Adidas Uses Carbon’s 3D Printing to Mass-Produce Futurecraft 4D Shoes
Michael Molitch-Hou posted on April 07, 2017 |
Adidas has announced a new line of shoes that feature midsoles 3D printed with Carbon’s Digital Ligh...

Shortly after the release of Carbon’s new SpeedCell platform, the company is now involved in what could be a huge step for 3D printing as a means of end product manufacturing. Adidas has just announced that it will be using Carbon’s unique additive manufacturing (AM) technology to produce the midsoles of a new line of shoes. Unlike other shoes with 3D-printed midsoles, which are released in small batches, the Futurecraft 4D line will be manufactured at the scale of 100,000 pairs by the end of 2018.

The Futurecraft 4D shoe, which features a 3D-printed midsole made using Carbon technology. (Image courtesy of adidas.)
The Futurecraft 4D shoe, which features a 3D-printed midsole made using Carbon technology. (Image courtesy of adidas.)

Adidas brought its first 3D-printed shoe, the 3D Runner, to market in December 2016, at which point the company noted that it would be setting up “Speed Factories” that would use advanced manufacturing, like 3D printing, to produce its products. Carbon’s AM process may be one of the few that is capable of fabricating such end parts due to the speed at which it prints and the physical properties of the objects it produces.

Now referred to as Digital Light Synthesis, this process projects light through an oxygen permeable membrane at a vat of photopolymer resin. The use of this membrane makes it possible to print parts at extremely rapid speeds—25 to 100 times faster than many other processes.

Not only that, but the continuous nature of the printing procedure results in parts with isometric strength, which is strength that is equal in all directions. This characteristic is not seen in most 3D printing processes. Additionally, parts printed with Digital Light Synthesis undergo heat treatment after fabrication that activates secondary properties associated with Carbon’s specially engineered materials. This makes it possible for these parts to exhibit engineering-grade characteristics associated with injection molded plastic.

In addition to the speed of the Digital Light Synthesis process itself, the ability to both iterate design and manufacture on Carbon’s printers makes it possible to avoid the need for expensive tooling that may take time to produce. As Carbon CEO Joseph DeSimone pointed out in our recent interview, prototypes produced with Carbon technology are made with the same material and process as those that are manufactured with Carbon technology. The same can’t be said of prototypes made for injection molding, which will exhibit very different properties than the mass-produced end product.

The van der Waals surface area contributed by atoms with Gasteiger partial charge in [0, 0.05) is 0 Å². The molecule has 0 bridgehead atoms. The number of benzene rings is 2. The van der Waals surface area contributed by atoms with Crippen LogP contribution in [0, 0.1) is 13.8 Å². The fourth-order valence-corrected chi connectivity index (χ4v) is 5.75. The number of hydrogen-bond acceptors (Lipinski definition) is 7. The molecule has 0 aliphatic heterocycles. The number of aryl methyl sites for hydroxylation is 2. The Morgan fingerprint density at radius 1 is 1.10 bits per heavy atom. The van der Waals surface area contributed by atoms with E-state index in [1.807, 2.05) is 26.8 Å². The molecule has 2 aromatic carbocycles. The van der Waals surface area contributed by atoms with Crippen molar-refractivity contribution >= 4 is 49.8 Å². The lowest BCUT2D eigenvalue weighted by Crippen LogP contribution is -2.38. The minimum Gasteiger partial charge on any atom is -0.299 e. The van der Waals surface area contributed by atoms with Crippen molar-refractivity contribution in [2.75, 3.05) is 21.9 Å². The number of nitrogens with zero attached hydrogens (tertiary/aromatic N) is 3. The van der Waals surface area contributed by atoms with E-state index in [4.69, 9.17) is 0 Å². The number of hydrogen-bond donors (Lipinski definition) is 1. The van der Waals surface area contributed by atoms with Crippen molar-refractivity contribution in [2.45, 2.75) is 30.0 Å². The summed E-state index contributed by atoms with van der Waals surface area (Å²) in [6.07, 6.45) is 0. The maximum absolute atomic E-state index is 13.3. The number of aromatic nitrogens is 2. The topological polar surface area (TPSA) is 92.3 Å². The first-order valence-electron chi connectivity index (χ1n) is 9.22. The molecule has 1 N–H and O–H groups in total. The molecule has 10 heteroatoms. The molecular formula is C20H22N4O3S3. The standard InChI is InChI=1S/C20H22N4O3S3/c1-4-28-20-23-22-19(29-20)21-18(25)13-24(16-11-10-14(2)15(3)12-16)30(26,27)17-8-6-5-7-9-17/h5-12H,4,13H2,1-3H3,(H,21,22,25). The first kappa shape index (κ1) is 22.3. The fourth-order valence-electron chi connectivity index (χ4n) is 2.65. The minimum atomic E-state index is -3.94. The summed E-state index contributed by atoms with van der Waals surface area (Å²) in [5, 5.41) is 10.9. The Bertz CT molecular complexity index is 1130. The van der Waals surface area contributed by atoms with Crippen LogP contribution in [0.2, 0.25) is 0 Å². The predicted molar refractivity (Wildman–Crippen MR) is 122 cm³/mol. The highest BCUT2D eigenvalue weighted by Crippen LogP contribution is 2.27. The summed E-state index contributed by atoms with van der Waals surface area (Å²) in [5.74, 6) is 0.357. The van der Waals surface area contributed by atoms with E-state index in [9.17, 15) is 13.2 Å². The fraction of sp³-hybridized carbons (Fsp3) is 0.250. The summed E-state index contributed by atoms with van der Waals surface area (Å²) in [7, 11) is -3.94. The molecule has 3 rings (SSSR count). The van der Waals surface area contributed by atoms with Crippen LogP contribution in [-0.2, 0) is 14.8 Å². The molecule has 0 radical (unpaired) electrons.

DeSimone said of the latest news, “Despite the influence of technology to improve almost every other aspect of our lives, for eons the manufacturing process has followed the same four steps that make up the product development cycle—design, prototype, tool, produce. Carbon has changed that; we’ve broken the cycle and are making it possible to go directly from design to production. We’re enabling engineers and designers to create previously impossible designs, and businesses to evolve their offerings, and Futurecraft 4D is evidence of that. Our partnership with adidas will serve as an ongoing testament to how the digital revolution has reached the global manufacturing sector, changing the way physical goods are designed, engineered, made and delivered.”

Adidas believes that, with this technology, it’s possible to mass produce shoes that feature 3D-printed parts. To design the shoes, adidas used such tools as motion-capture, pressure plates, foot scans and more to create a library of data related to runner movement and physiology. With this data, the company mapped out “functional zones,” such as those related to cushioning and stability, that were designed into the 3D-printed midsole.

The lattice structure of the midsole is designed to provide the wearer with cushioning and stability. (Image courtesy of adidas.)
The lattice structure of the midsole is designed to provide the wearer with cushioning and stability. (Image courtesy of adidas.)

The result is a lattice structure that can only be manufactured with 3D printing. However, adidas suggests that the durability and elastomeric qualities of the midsole are only possible with Carbon’s materials. The specific material used to make the midsole is a blend of UV curable resin and polyurethane, which is proprietary to adidas and was codeveloped with Carbon. The entire process to print the component takes about 90 minutes, but adidas and Carbon are working to create new machinery that will cut down this time to just 20 minutes.

Eric Liedtke, adidas Group Executive Board member responsible for Global Brands, said of the technology, “With Digital Light Synthesis, we venture beyond limitations of the past, unlocking a new era in design and manufacturing. One driven by athlete data and agile manufacturing processes. By charting a new course for our industry, we can unleash our creativity—transforming not just what we make, but how we make it.”

To test the limits of mass production with Carbon’s technology, adidas will be releasing the Futurecraft 4D line in increasingly large batches, beginning with 300 pairs for family and friends in April 2017, then moving up to 5,000 pairs in fall or winter 2017, with a goal of over 100,000 pairs by the end of 2018. Adidas will continue to work with Carbon to develop new material and machinery as the athletics company integrates the technology into its Speedfactory platform, with which it aims to create bespoke products based on individual physiological data.

To learn more about the shoe line, visit the Futurecraft site. To learn more about Carbon, visit the company website.

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